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The Canadian Environmental Protection Act, 1999 (CEPA 1999) provides the legislated framework for the identification and control of existing substances and management of those considered to pose a risk to human health and/or the environment.
CEPA 1999 required systematic consideration of approximately 22 400 existing substances within a prescribed (seven-year) time frame (by September 14, 2006) to set priorities for health risk assessment. This progressive mandate involved consideration of both exposure and hazard, was precedent setting internationally, and was technically demanding.
The priority-setting tools and assessment products that have been developed to meet this mandate set the stage for efficient health assessment for potential risk management of much greater numbers of existing substances than ever before, while maintaining scientific integrity and transparency.
These tools and products draw upon considerable prior program experience in the development of methodology for and completion of in-depth, detailed human health risk assessments on about 70 "Priority Substances," most of which were published in the peer-reviewed scientific literature and/or served as the basis for international assessments.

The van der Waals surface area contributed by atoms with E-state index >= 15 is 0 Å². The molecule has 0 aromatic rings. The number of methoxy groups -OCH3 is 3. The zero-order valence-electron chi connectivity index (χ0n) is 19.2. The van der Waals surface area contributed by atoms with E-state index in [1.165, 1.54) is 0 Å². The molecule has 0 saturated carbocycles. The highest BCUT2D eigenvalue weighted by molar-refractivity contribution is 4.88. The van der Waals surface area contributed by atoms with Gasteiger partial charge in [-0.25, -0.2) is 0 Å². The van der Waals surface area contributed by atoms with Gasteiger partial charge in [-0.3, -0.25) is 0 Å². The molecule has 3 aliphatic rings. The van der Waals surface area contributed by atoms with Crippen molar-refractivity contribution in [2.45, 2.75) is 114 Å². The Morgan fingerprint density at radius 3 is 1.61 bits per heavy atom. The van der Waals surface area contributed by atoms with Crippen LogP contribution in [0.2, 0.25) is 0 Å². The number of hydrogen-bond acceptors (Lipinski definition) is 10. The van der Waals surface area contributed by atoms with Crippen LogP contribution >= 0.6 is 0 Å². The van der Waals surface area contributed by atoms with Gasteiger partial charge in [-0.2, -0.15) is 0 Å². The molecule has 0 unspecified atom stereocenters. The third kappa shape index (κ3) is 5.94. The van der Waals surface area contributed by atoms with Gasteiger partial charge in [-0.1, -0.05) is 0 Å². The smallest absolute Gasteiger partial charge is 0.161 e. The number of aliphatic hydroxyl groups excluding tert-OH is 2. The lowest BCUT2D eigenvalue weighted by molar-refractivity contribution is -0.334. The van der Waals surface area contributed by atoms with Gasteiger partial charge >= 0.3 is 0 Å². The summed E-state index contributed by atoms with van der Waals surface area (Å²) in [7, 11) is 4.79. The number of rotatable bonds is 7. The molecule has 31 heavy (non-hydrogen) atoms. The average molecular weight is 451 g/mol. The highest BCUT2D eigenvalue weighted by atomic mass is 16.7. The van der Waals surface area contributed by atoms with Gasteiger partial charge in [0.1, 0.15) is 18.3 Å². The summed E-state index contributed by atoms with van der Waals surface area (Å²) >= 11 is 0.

Throughout the development of novel tools and assessment products to systematically set priorities for further work from among all existing substances, external experts were engaged in various stages of peer input, consultation, and review. The potential for conflict of interest was carefully considered and managed in such reviews.
Industrial stakeholders and representatives of the non-governmental environmental community were continuously informed during the development of tools and products for the health-related stream of categorization and screening. Formal written feedback was solicited through posting of proposals for public comment.
Categorization of the DSL under Section 73 of CEPA 1999 required Health Canada to identify substances that should be considered further for the screening assessment of risks to human health and the environment, on the basis that:
A simple exposure tool (SimET) was developed to identify substances on the DSL considered to represent GPE. This approach was based on three lines of evidence: 1) quantity in commerce in Canada; 2) number of companies involved in commercial activities in Canada; and 3) the consideration by experts of the potential for human exposure based on various use codes. The proposed approach was released for public comment in November 2003 and also enabled designation of substances as presenting an Intermediate (IPE) or Lowest Potential for Exposure (LPE), based on criteria for quantity and nature of use.
A series of simple (SimHaz) and complex hazard tools (ComHaz) as well as a complex exposure tool (ComET) were also developed (Figure 2), to be implemented within an integrated framework for the health-related components of DSL categorization.
Tools for Health-Related Components of DSL Categorization
Hazard [High (H) or Low (L)]
This approach, which took into consideration both exposure and hazard, resulted in the identification of substances that represented the highest priorities for action from a human health perspective. It also offered a number of advantages and exceeded the requirements of categorization, by: